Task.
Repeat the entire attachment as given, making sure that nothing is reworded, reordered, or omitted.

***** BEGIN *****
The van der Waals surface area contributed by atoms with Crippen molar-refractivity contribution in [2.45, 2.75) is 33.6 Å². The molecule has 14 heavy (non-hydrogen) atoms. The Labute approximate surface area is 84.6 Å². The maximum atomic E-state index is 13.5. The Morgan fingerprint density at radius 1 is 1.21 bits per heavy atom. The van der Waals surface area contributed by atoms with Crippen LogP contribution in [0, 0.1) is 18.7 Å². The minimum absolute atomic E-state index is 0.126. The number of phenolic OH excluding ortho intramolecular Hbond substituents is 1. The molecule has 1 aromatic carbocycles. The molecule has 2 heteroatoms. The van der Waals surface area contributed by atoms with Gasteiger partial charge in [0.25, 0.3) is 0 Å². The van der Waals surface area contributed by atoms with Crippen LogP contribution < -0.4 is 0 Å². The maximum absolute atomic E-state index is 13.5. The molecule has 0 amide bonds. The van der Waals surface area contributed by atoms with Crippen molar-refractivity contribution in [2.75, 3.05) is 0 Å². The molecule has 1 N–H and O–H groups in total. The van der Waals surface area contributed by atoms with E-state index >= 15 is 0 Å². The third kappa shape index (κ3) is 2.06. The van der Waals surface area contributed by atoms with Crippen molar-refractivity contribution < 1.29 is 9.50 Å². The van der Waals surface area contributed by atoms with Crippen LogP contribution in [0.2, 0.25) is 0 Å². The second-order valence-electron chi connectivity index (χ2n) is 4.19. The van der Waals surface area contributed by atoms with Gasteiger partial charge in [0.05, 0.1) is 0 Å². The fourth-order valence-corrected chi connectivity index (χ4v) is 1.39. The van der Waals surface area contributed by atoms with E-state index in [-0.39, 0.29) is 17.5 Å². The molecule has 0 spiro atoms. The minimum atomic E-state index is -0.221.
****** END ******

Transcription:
The van der Waals surface area contributed by atoms with Crippen molar-refractivity contribution in [2.45, 2.75) is 33.6 Å². The molecule has 14 heavy (non-hydrogen) atoms. The Labute approximate surface area is 84.6 Å². The maximum atomic E-state index is 13.5. The Morgan fingerprint density at radius 1 is 1.21 bits per heavy atom. The van der Waals surface area contributed by atoms with Crippen LogP contribution in [0, 0.1) is 18.7 Å². The minimum absolute atomic E-state index is 0.126. The number of phenolic OH excluding ortho intramolecular Hbond substituents is 1. The molecule has 1 aromatic carbocycles. The molecule has 2 heteroatoms. The van der Waals surface area contributed by atoms with Gasteiger partial charge in [0.25, 0.3) is 0 Å². The van der Waals surface area contributed by atoms with Crippen LogP contribution < -0.4 is 0 Å². The maximum absolute atomic E-state index is 13.5. The molecule has 0 amide bonds. The van der Waals surface area contributed by atoms with Crippen molar-refractivity contribution in [2.75, 3.05) is 0 Å². The molecule has 1 N–H and O–H groups in total. The van der Waals surface area contributed by atoms with E-state index >= 15 is 0 Å². The third kappa shape index (κ3) is 2.06. The van der Waals surface area contributed by atoms with Crippen molar-refractivity contribution < 1.29 is 9.50 Å². The van der Waals surface area contributed by atoms with Crippen LogP contribution in [0.2, 0.25) is 0 Å². The second-order valence-electron chi connectivity index (χ2n) is 4.19. The van der Waals surface area contributed by atoms with Gasteiger partial charge in [0.05, 0.1) is 0 Å². The fourth-order valence-corrected chi connectivity index (χ4v) is 1.39. The van der Waals surface area contributed by atoms with E-state index in [-0.39, 0.29) is 17.5 Å². The molecule has 0 spiro atoms. The minimum atomic E-state index is -0.221.